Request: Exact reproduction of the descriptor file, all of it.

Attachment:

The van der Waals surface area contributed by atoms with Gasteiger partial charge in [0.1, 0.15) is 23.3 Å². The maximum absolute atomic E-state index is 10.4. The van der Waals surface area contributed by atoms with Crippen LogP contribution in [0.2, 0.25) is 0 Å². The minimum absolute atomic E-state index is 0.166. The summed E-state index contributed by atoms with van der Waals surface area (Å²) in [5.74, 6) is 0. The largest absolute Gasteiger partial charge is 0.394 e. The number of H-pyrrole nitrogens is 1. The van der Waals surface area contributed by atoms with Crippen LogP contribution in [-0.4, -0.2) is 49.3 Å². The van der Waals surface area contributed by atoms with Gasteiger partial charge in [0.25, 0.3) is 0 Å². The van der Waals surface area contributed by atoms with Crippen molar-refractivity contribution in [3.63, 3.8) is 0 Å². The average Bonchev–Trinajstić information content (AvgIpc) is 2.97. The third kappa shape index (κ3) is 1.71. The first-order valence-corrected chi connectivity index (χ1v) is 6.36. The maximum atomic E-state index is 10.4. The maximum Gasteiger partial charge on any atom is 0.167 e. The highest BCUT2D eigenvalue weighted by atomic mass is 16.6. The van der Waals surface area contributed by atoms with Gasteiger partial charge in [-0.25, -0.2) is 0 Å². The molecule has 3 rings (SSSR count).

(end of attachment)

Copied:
The van der Waals surface area contributed by atoms with Gasteiger partial charge in [0.1, 0.15) is 23.3 Å². The maximum absolute atomic E-state index is 10.4. The van der Waals surface area contributed by atoms with Crippen LogP contribution in [0.2, 0.25) is 0 Å². The minimum absolute atomic E-state index is 0.166. The summed E-state index contributed by atoms with van der Waals surface area (Å²) in [5.74, 6) is 0. The largest absolute Gasteiger partial charge is 0.394 e. The number of H-pyrrole nitrogens is 1. The van der Waals surface area contributed by atoms with Crippen LogP contribution in [-0.4, -0.2) is 49.3 Å². The van der Waals surface area contributed by atoms with Gasteiger partial charge in [0.25, 0.3) is 0 Å². The van der Waals surface area contributed by atoms with Crippen molar-refractivity contribution in [3.63, 3.8) is 0 Å². The average Bonchev–Trinajstić information content (AvgIpc) is 2.97. The third kappa shape index (κ3) is 1.71. The first-order valence-corrected chi connectivity index (χ1v) is 6.36. The maximum atomic E-state index is 10.4. The maximum Gasteiger partial charge on any atom is 0.167 e. The highest BCUT2D eigenvalue weighted by atomic mass is 16.6. The van der Waals surface area contributed by atoms with Gasteiger partial charge in [-0.25, -0.2) is 0 Å². The molecule has 3 rings (SSSR count).